They will always be a part of our Capitals’ family. A part of the history and lore of the Capitals’ Stanley Cup season. And like (most) family members, we occasionally wonder how they’re doing. Alex Chiasson, Jay Beagle and Philipp Grubauer left Washington having visited the mountain top, as Stanley Cup champions. So how has the change been going for our family members? Here’s the latest on the three former Capitals and how they are doing with their new teams.
Alex Chiasson – Edmonton Oilers
To refresh your memory, Stanley Cup Champion Alex Chiasson had nine goals and nine assists in 61 games played in the regular season and one goal and one assist in 16 postseason games for the Capitals last season. The Edmonton Oilers signed the forward to a one-year contract after he appeared in Oilers training camp on a professional tryout contract. The contract was for one season at the league minimum $650,000. He will be an unrestricted free agent at the end of the season.
Alex has had an up-and-down season for the Oilers, but when you spend time on lines with Connor McDavid or Leon Draisaitl, even your seasonal dips are going to look good. Chiasson has had a career year with regards to scoring. After a blazing-hot start, then a stretch with no goals, Chiasson is still having a chart-topping year, registering 18 goals and 11 assists in 56 games played. Six of his goals for the Oilers have come on the power play. He registered just one power play goal last year with the Capitals. Lately, Chiasson has played on the second line with Milan Lucic and Ryan Nugent-Hopkins. However, not is all Rosie for Mr. Chiasson. The Oilers are currently eight points out of a wild card spot and will likely miss the playoffs.
Philipp Grubauer – Colorado Avalanche
As you may recall, Stanley Cup Champion (and fan favorite) back-up goaltender Phillip Grubauer provided a vital role in the Capitals run to their first Stanley Cup. Grubauer was solid in net in his backup roll, and also held down the fort in a starters roll when Braden Holtby was faltering torwards the end of the season. Grubauer finished his 2017-2018 campaign with a 15-10-3 record and a 2.35 GAA and .923 save percentage in 35 appearances for the Capitals.
Grubauer, along with defenseman Brooks Orpik, were traded to the Colorado Avalanche for a second-round draft pick (#47 overall) in the 2018 NHL entry draft. The move also (indirectly) included cash, as the Avalanche bought-out Orpik’s final year of his contract, allowing him to re-sign with the Capitals at a reduced cost. (The Capitals used the draft pick to select Kody Clark from Ottawa of the OHL) The Avalanche announced the day after the trade that they had signed Grubauer to a three-year contract extension worth a total of $10 million ($3.33 million AAV). Grubauer’s season, much like Colorado’s, has not gone as well. He is 10-8-3 with a 3.21 GAA and a .897 save percentage. In addition, Grubauer continues to play a back-up role in Colorado (to former Caps Goaltender Semyon Varlamov). The Avalanche are two games above .500 and will miss the playoffs.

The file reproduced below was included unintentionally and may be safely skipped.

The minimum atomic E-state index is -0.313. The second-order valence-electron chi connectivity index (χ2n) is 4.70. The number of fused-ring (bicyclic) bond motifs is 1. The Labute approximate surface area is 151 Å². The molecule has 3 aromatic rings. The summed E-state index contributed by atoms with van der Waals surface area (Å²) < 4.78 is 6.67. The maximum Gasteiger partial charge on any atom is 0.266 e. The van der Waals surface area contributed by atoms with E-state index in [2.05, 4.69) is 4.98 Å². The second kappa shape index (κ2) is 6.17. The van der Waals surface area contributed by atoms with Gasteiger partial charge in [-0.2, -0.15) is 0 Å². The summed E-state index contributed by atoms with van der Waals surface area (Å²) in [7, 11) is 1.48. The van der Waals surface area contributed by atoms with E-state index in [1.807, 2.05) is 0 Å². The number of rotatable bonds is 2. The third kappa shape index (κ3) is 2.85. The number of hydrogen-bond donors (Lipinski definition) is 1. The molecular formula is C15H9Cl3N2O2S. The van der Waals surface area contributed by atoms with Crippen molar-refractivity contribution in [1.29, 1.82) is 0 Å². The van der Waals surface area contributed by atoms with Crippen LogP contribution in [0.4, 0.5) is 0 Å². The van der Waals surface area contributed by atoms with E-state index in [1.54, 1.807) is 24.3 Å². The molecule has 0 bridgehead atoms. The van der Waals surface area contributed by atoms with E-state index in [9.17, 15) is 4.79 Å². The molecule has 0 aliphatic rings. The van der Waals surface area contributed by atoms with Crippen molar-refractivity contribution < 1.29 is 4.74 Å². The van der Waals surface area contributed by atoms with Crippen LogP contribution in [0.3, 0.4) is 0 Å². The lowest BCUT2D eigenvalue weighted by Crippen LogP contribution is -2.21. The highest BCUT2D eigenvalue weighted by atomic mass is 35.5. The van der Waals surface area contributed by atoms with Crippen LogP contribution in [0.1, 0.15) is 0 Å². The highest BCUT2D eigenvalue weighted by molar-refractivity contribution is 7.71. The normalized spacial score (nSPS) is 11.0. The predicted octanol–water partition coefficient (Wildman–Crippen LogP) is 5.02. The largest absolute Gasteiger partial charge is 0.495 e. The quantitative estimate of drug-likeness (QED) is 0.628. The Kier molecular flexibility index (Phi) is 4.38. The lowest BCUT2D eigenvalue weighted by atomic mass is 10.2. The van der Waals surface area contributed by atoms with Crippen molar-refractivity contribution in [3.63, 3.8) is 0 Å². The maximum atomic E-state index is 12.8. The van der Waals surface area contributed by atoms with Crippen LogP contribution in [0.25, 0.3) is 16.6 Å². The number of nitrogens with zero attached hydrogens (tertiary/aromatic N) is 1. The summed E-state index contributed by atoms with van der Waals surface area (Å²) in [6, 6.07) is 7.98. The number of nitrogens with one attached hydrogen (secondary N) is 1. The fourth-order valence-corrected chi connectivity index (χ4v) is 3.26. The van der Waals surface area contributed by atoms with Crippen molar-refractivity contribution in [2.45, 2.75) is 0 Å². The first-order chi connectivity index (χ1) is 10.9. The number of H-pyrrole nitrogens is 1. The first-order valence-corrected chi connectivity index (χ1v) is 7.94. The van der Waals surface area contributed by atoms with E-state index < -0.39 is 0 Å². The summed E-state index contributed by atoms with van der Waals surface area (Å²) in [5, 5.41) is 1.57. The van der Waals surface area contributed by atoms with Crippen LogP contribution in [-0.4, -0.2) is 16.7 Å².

Jay Beagle – Vancouver Canucks
Beagle was not only a fan-favorite, but a member of the teams “leadership group”, a critical component to the Capitals penalty kill and team expert at the faceoff dot. Beagle’s “lead-by-example” leadership style can also not be understated. The 32-year-old center had 22 points (seven goals, 15 assists) in 79 games for the Capitals last season and ranked first on the Capitals with a 58.5 face-off win percent. He had eight points (two goals, six assists) in 23 Stanley Cup Playoff games.
Beagle won a Stanley Cup, but facing possibly his last big contract of his professional hockey career, decided to chase money closer to home. Nobody can blame a family man for that. In the end, Beagle signed a four-year, $12 million contract ($3 million average annual value) with the Vancouver Canucks on July 1. Beags had a rough start for the Canucks, and broke his arm (by blocking a shot on a penalty kill, naturally), and missed a decent chunk of the beginning of the season, including the Capitals stop in Vancouver in October. Beagle has two goals and six assists in 42 games played so far this season. He leads the Canucks in FOW% at 54.9%. Vancouver is eight points out of a wild card spot, and will most likely miss the postseason.
Beags probably summed things up the best, when he received his Stanley Cup ring from the Capitals last fall in Vancouver. “I truly do miss you guys. You are family,” Beagle told the visiting Capitals then. “We went through something that we’ll never forget.”
By Jon Sorensen